More Than Mere Fashion: Norwood LASIK Professionals Helping You Choose the Right Glasses

It is very difficult to avoid the sun, but the Eye Care Specialist at the Norwood LASIK clinic want you to remember how important it is to protect your eyes from harmful UV rays, especially in these summer months. There are many things you can do to help your eyes, but none more so than sunglasses, one of the most useful and stylish fashion accessories available. Sunglasses are great for protecting our eyes from ultra-violet radiation that could lead to the development of cataracts, early macular degeneration and, believe it or not, skin cancers—on the skin around the eyelids—like basal cell carcinoma, squamous cell carcinoma, and melanoma. But before buying a new set of shades, there are a few things you should consider.


Different lenses for different situations


Our Norwood LASIK professionals consider any tinted glasses that have the capacity to filter UV rays to be a good thing, but certain lenses are better equipped to handle different situations and environments than others. Some sunglasses are more effective in higher altitudes to prevent snow blindness, while others fit a more tropical climate like South America. For example, dark glasses are particularly useful for patients who have undergone cataract surgery, LASIK surgery, and those who chronically suffer from ailments like conjunctivitis, uveitis, and any other disease making them susceptible to light sensitivity.


Blue-blocking lenses—which are a popular choice among skiers, hunter, seamen and pilots—have the practical use of heightening contrast. Polarized and mirror-coated lenses are worn more by people who play water and snow sports because they cut down on reflected glare and limit the amount of light entering their eyes. Truck drivers typically use gradient lenses, as they shield eyes from overhead light through the bottom half of the lens so to see the dashboard clearly, while photo chromatic lenses adjust their tint levels based on the amount of UV light.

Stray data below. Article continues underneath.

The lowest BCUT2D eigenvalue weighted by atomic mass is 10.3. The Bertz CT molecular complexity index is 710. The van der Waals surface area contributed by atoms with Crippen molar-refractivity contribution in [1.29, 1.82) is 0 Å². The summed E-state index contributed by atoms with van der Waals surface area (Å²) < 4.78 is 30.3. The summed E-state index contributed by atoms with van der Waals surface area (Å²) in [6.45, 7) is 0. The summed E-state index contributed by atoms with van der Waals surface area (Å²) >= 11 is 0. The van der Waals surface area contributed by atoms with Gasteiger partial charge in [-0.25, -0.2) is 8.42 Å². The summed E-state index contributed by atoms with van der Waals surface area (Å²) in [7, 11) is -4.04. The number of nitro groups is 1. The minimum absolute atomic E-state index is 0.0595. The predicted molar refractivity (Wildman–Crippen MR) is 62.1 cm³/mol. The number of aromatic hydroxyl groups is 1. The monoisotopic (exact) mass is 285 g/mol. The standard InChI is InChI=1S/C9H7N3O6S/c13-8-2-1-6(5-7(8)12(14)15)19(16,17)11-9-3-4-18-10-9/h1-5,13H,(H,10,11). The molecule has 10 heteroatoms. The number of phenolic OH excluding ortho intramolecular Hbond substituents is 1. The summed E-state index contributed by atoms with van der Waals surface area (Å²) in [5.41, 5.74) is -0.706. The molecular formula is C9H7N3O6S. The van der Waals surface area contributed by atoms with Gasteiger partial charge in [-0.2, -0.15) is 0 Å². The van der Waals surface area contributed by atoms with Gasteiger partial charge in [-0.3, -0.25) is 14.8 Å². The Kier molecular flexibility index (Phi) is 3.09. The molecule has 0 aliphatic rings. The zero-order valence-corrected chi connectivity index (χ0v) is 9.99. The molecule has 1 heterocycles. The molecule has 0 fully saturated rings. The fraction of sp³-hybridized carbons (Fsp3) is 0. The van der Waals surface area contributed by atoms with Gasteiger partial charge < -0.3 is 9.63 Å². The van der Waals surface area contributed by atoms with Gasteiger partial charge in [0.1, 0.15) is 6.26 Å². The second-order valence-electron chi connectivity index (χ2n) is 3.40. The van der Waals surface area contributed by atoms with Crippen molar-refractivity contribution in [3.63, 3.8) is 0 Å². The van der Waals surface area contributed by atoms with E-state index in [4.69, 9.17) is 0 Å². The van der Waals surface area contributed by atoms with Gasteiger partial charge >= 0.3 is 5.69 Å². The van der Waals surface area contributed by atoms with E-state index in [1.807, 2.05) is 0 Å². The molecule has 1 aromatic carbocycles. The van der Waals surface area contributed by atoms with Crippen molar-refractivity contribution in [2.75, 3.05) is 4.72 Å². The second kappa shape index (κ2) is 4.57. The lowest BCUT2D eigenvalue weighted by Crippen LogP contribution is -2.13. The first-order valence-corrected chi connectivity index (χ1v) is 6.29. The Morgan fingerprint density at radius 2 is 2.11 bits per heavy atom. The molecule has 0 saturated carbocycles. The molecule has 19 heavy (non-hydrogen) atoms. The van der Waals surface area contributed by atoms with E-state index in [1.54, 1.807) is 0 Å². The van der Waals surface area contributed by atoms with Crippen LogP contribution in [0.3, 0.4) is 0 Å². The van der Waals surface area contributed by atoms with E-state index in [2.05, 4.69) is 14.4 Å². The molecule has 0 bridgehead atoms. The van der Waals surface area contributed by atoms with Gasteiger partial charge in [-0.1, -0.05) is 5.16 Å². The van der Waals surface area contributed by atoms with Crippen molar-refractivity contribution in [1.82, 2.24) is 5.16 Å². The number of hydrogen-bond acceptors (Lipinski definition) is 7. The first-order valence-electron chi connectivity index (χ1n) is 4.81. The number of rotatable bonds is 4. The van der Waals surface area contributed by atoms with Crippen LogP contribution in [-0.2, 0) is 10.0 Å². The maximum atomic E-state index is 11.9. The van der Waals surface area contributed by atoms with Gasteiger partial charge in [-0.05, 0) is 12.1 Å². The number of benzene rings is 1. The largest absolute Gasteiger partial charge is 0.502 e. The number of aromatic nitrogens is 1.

It’s clear that sunglasses can be used for all purposes. Even large polluted cities, like Beijing, sunglasses have the dual purpose of protecting eyes against external allergens and carbon particles from smog and exhaust pipes.

Dark-colored lens does not guarantee UV protection


Sometimes it is difficult to tell whether you’re receiving adequate protection from your glasses because the color and degree of darkness of the lenses do not accurately indicate their ability to block UV light. Light-colored lenses can even be misleading, and offer 100% UV protection.


Dr. Ghanshyam Singh, the assistant director and head of L.V. Prasad Eye Optical agrees: “It has been found that people wearing dark-colored lenses and think that their eyes are protected but that is wrong. It often proves worse for the eye as the pupils get dilated as they are exposed to harmful rays of the sun. People must check for the UV protection ability of the lenses before buying sunglasses.”


The Eye Care Specialist at the Norwood LASIK clinic would recommend a 70% lens density and absorption value. Grey-grey or grey-green are particularly good lenses, able to provide color transmission throughout the visual spectrum.


Sunglasses are only for the outdoors


In the course of our fast paced livers, it is easy to forget to throw on a pair of glasses before leaving the house. It’s important to remember to protect your eyes, but especially so for people who work for long hours outdoors and who are exposed to a large amount of UV rays. Those who are close to the equator are at a higher risk of developing eye disease, as well, because of the higher elevation living conditions and the constant exposure to the mid-day sun. During the summer months, while outdoors, the level of UV radiation is three times higher than during winter. One the flipside, sunglasses should not be worn indoors as the dark glass lenses adapt the vision by increasing photo sensitivity of the eyes. The darker the glasses the more light-sensitive your eyes get. Indoor use thus can also cause eye strain.


Eye damage is slow, but accumulates over a person’s lifetime causing a myriad of different eye diseases. The damage to the eye is not visible in the first decade of life; so Norwood LASIK doctors suggest that practicing the right methods of protection must start at childhood.